Religion as a Category of Governance and Sovereignty


Religious-secular distinctions have been crucial to the way in which modern governments have rationalised their governance and marked out their sovereignty – as crucial as the territorial boundaries that they have drawn around nations. The authors of this volume provide a multi-dimensional picture of how the category of religion has served the ends of modern government. They draw on perspectives from history, anthropology, moral philosophy, theology and religious studies, as well as empirical analysis of India, Japan, Mexico, the United States, Israel-Palestine, France and the United Kingdom.

Contributors are: Maria Birnbaum, Brian Brock, Geraldine Finn, Timothy Fitzgerald, Naomi Goldenberg, Jeffrey Israel, David Liu, Arvind-Pal Mandair, Per-Erik Nilsson, Suzanne Owen, Trevor Stack, Teemu Taira, and Tisa Wenger.

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Trevor Stack, PhD (2002), University of Pennsylvania, directs the Centre for Citizenship, Civil Society and Rule of Law at the University of Aberdeen, where he is also Senior Lecturer in Hispanic Studies. He has published Knowing History in Mexico: An Ethnography of Citizenship (University of New Mexico, 2012) and is completing a second monograph titled Citizens: An Ethnographic Profile.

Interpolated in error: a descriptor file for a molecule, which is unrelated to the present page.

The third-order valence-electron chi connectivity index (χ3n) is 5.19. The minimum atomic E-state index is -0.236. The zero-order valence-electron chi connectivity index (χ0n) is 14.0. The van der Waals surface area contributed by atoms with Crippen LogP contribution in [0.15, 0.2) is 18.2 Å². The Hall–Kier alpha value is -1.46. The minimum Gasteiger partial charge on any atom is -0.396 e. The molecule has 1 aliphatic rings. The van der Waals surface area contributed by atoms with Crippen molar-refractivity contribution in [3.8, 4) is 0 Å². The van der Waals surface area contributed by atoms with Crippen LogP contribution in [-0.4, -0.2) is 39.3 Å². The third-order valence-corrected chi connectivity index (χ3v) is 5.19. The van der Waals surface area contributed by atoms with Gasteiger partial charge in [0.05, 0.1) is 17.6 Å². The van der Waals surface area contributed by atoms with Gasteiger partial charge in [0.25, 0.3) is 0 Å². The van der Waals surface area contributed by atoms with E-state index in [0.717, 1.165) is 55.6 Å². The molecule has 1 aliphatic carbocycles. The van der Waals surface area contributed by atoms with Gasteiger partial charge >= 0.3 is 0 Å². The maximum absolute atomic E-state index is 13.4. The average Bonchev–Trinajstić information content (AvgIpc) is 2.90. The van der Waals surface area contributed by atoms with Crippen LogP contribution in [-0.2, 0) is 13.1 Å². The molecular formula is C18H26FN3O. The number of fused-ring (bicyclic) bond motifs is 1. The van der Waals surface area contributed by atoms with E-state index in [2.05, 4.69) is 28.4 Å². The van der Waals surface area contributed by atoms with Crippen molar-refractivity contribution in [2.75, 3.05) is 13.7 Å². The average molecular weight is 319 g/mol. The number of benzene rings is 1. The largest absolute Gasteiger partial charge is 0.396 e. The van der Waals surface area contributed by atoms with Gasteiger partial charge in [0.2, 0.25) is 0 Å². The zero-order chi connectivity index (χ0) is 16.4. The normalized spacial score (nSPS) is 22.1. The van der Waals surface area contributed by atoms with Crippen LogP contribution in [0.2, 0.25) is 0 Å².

Naomi Goldenberg, PhD (1976), Yale University, is Professor in the Department of Classics and Religious Studies at the University of Ottawa in Canada. Her publications include: Resurrecting the Body: Feminism, Religion and Psychoanalysis (Crossroad, 1993) and Changing of the Gods: Feminism and the End of Traditional Religions (Beacon, 1979).
Timothy Fitzgerald, PhD (1983), University of London, is Reader in Religion at the University of Stirling. He is the author of The Ideology of Religious Studies (Oxford, 2000), Discourse on Civility and Barbarity: A Critical History of Religion and Related Categories (Oxford, 2007), and Religion and Politics in International Relations: The Modern Myth (Continuum, 2011).
All interested in the relation between religion and the secular, and especially postgraduates and researchers of religious studies, anthropology, history and politics.
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